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Negotiations to ramp up EU climate action are set to take on an increasingly social dimension amid warnings that the plans risk worsening the bloc’s treatment of women and widening its rich-poor divide.
EUAs wiped out early losses on Wednesday and rose to a new five-week high as energy markets posted new records. Carbon is now within sight of its record high of €58.64.
Germany-based utility Uniper reported a major rebound in its ETS-covered emissions for H1 amid an easing of pandemic restrictions and as more of its facilities came online.
South Korea’s monthly CO2 auction cleared on Wednesday at a price 20% above July’s sale, but still failed to keep up with the secondary market, where traders expect prices to rise over the next few months as the ETS this week entered its third phase.
Next year’s California’s WCI-linked cap-and-trade floor price expectations narrowed in July as inflation tempered after seeing significant year-on-year gains in prior months.
California doled out more than 260,000 new compliance-grade offsets to a pair of mine methane capture (MMC) projects, as total issuances slowed from recent levels ahead of the November 2021 carbon market true-up deadline, according to state data published Wednesday.
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BITE-SIZED UPDATES FROM AROUND THE WORLD
Coal support – Brazil is offering a lifeline to its coal industry even as the world’s scientists make it crystal clear that fossil fuel use must stop to avoid the worst effects of climate change. Brazil’s Mines and Energy Ministry has this week published details of a new programme that would support the coal sector through 2050 in the country’s southern states, where mines are major employers and thermal power plants provide substantial generation capacity. (Bloomberg)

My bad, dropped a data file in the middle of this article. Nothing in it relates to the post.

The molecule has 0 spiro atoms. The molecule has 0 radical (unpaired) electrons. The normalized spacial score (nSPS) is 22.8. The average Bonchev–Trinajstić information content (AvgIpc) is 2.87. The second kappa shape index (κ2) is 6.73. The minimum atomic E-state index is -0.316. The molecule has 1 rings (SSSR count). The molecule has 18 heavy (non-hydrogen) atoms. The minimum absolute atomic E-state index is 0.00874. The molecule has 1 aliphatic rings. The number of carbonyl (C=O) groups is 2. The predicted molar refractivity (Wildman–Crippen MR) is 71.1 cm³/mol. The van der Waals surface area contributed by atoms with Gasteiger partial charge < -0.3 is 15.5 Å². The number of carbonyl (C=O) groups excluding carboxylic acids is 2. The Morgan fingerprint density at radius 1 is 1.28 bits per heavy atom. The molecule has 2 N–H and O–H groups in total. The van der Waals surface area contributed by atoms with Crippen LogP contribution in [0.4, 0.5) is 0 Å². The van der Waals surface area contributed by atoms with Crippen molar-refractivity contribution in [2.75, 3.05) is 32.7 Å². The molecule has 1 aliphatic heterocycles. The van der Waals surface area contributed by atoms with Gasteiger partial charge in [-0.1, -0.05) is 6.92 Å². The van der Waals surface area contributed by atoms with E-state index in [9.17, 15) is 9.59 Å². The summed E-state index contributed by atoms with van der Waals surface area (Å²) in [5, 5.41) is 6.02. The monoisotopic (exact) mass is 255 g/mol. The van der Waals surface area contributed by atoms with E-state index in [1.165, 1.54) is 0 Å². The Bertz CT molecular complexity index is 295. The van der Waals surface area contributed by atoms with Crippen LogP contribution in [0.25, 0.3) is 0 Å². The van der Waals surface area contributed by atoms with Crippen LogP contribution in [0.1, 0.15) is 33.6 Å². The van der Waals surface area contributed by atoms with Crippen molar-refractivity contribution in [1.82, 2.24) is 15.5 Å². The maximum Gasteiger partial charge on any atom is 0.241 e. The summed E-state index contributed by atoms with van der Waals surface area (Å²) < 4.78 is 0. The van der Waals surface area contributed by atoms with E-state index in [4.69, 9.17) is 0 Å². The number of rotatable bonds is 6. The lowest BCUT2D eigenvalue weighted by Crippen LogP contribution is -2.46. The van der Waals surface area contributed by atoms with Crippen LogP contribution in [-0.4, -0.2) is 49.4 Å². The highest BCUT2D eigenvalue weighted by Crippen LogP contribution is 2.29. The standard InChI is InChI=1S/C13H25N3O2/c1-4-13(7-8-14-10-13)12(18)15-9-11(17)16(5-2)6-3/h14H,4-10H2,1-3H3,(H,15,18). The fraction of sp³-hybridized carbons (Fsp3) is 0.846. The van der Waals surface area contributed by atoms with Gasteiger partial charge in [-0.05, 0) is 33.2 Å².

Coal comeback – GHG output from the US energy industry are on track to surge the most in three decades as utilities increasingly turn to coal to power the economic recovery from the COVID-19 pandemic. CO2 emissions will swell 7% this year to 4.89 billion tonnes, according to government data released Tuesday, the biggest increase since 1990. Coal’s share of the US power mix will increase to 23%, up from 20% last year, as high natural gas prices prompt utilities to burn more of the dirtiest fuel. (Bloomberg)